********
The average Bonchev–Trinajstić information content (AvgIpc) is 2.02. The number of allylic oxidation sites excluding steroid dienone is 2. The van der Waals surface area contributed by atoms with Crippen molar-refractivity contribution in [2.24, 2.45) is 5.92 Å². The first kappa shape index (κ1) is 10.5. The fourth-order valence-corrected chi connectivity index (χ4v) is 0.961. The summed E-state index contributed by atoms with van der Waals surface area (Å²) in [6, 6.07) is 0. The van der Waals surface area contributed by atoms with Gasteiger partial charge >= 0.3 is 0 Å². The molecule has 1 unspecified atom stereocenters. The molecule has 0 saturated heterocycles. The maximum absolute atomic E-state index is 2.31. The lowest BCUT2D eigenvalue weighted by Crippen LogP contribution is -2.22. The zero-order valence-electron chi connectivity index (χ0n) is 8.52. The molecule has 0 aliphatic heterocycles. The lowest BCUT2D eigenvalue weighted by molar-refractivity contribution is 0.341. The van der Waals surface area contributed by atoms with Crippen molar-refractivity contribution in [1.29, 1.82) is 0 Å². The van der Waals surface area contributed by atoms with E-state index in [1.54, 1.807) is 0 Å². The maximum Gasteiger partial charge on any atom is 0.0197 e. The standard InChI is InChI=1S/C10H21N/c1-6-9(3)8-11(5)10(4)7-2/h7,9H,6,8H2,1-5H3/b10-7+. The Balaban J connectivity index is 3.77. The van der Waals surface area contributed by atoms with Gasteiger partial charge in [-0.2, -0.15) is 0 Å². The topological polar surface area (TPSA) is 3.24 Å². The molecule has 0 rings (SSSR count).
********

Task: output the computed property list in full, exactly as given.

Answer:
The average Bonchev–Trinajstić information content (AvgIpc) is 2.02. The number of allylic oxidation sites excluding steroid dienone is 2. The van der Waals surface area contributed by atoms with Crippen molar-refractivity contribution in [2.24, 2.45) is 5.92 Å². The first kappa shape index (κ1) is 10.5. The fourth-order valence-corrected chi connectivity index (χ4v) is 0.961. The summed E-state index contributed by atoms with van der Waals surface area (Å²) in [6, 6.07) is 0. The van der Waals surface area contributed by atoms with Gasteiger partial charge >= 0.3 is 0 Å². The molecule has 1 unspecified atom stereocenters. The molecule has 0 saturated heterocycles. The maximum absolute atomic E-state index is 2.31. The lowest BCUT2D eigenvalue weighted by Crippen LogP contribution is -2.22. The zero-order valence-electron chi connectivity index (χ0n) is 8.52. The molecule has 0 aliphatic heterocycles. The lowest BCUT2D eigenvalue weighted by molar-refractivity contribution is 0.341. The van der Waals surface area contributed by atoms with Crippen molar-refractivity contribution in [1.29, 1.82) is 0 Å². The van der Waals surface area contributed by atoms with E-state index in [1.54, 1.807) is 0 Å². The maximum Gasteiger partial charge on any atom is 0.0197 e. The standard InChI is InChI=1S/C10H21N/c1-6-9(3)8-11(5)10(4)7-2/h7,9H,6,8H2,1-5H3/b10-7+. The Balaban J connectivity index is 3.77. The van der Waals surface area contributed by atoms with Gasteiger partial charge in [-0.2, -0.15) is 0 Å². The topological polar surface area (TPSA) is 3.24 Å². The molecule has 0 rings (SSSR count).